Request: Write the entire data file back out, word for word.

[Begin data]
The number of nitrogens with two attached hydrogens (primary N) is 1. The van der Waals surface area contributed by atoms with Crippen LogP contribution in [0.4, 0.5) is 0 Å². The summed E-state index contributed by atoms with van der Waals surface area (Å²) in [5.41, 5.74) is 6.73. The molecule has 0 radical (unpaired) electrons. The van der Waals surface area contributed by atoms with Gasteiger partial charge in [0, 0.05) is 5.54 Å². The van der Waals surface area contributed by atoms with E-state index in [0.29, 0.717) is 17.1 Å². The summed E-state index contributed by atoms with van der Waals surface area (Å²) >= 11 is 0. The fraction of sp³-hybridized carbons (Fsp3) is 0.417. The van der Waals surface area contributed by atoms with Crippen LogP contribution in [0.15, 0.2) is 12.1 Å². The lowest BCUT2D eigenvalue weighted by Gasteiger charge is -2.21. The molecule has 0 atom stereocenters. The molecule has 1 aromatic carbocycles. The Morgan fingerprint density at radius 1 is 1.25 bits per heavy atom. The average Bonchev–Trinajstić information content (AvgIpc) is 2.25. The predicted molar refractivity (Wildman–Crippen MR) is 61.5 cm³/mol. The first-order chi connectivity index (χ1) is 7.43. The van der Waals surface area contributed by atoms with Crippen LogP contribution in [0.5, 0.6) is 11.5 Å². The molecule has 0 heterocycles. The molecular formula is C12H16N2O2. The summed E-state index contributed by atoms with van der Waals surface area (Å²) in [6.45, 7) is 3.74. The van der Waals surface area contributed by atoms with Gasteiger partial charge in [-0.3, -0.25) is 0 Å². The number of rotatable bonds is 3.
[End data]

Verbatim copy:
The number of nitrogens with two attached hydrogens (primary N) is 1. The van der Waals surface area contributed by atoms with Crippen LogP contribution in [0.4, 0.5) is 0 Å². The summed E-state index contributed by atoms with van der Waals surface area (Å²) in [5.41, 5.74) is 6.73. The molecule has 0 radical (unpaired) electrons. The van der Waals surface area contributed by atoms with Gasteiger partial charge in [0, 0.05) is 5.54 Å². The van der Waals surface area contributed by atoms with E-state index in [0.29, 0.717) is 17.1 Å². The summed E-state index contributed by atoms with van der Waals surface area (Å²) >= 11 is 0. The fraction of sp³-hybridized carbons (Fsp3) is 0.417. The van der Waals surface area contributed by atoms with Crippen LogP contribution in [0.15, 0.2) is 12.1 Å². The lowest BCUT2D eigenvalue weighted by Gasteiger charge is -2.21. The molecule has 0 atom stereocenters. The molecule has 1 aromatic carbocycles. The Morgan fingerprint density at radius 1 is 1.25 bits per heavy atom. The average Bonchev–Trinajstić information content (AvgIpc) is 2.25. The predicted molar refractivity (Wildman–Crippen MR) is 61.5 cm³/mol. The first-order chi connectivity index (χ1) is 7.43. The van der Waals surface area contributed by atoms with Crippen LogP contribution in [0.5, 0.6) is 11.5 Å². The molecule has 0 heterocycles. The molecular formula is C12H16N2O2. The summed E-state index contributed by atoms with van der Waals surface area (Å²) in [6.45, 7) is 3.74. The van der Waals surface area contributed by atoms with Gasteiger partial charge in [-0.3, -0.25) is 0 Å². The number of rotatable bonds is 3.